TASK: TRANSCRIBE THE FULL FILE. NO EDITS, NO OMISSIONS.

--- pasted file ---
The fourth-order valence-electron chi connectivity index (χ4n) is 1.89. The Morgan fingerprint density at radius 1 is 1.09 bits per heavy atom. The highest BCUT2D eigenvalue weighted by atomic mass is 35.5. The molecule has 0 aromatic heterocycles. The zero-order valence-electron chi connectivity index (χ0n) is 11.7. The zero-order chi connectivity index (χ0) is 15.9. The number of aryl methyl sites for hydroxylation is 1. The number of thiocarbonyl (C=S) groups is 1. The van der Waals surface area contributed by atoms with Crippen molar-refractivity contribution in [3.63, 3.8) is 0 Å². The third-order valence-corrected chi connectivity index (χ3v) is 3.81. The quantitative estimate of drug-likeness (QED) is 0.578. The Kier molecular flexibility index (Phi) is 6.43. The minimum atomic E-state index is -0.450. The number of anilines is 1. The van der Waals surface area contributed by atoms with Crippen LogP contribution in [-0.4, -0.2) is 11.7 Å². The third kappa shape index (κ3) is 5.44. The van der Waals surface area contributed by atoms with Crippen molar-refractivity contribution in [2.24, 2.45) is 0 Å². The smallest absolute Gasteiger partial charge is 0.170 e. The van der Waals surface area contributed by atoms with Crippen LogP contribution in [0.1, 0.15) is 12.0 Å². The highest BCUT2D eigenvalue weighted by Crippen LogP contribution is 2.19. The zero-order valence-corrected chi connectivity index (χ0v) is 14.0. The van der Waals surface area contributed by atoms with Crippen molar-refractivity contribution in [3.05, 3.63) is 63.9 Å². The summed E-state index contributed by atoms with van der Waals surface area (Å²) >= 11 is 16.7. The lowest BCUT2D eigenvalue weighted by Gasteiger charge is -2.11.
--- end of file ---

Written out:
The fourth-order valence-electron chi connectivity index (χ4n) is 1.89. The Morgan fingerprint density at radius 1 is 1.09 bits per heavy atom. The highest BCUT2D eigenvalue weighted by atomic mass is 35.5. The molecule has 0 aromatic heterocycles. The zero-order valence-electron chi connectivity index (χ0n) is 11.7. The zero-order chi connectivity index (χ0) is 15.9. The number of aryl methyl sites for hydroxylation is 1. The number of thiocarbonyl (C=S) groups is 1. The van der Waals surface area contributed by atoms with Crippen molar-refractivity contribution in [3.63, 3.8) is 0 Å². The third-order valence-corrected chi connectivity index (χ3v) is 3.81. The quantitative estimate of drug-likeness (QED) is 0.578. The Kier molecular flexibility index (Phi) is 6.43. The minimum atomic E-state index is -0.450. The number of anilines is 1. The van der Waals surface area contributed by atoms with Crippen LogP contribution in [-0.4, -0.2) is 11.7 Å². The third kappa shape index (κ3) is 5.44. The van der Waals surface area contributed by atoms with Crippen molar-refractivity contribution in [2.24, 2.45) is 0 Å². The smallest absolute Gasteiger partial charge is 0.170 e. The van der Waals surface area contributed by atoms with Crippen LogP contribution in [0.1, 0.15) is 12.0 Å². The highest BCUT2D eigenvalue weighted by Crippen LogP contribution is 2.19. The zero-order valence-corrected chi connectivity index (χ0v) is 14.0. The van der Waals surface area contributed by atoms with Crippen molar-refractivity contribution in [3.05, 3.63) is 63.9 Å². The summed E-state index contributed by atoms with van der Waals surface area (Å²) >= 11 is 16.7. The lowest BCUT2D eigenvalue weighted by Gasteiger charge is -2.11.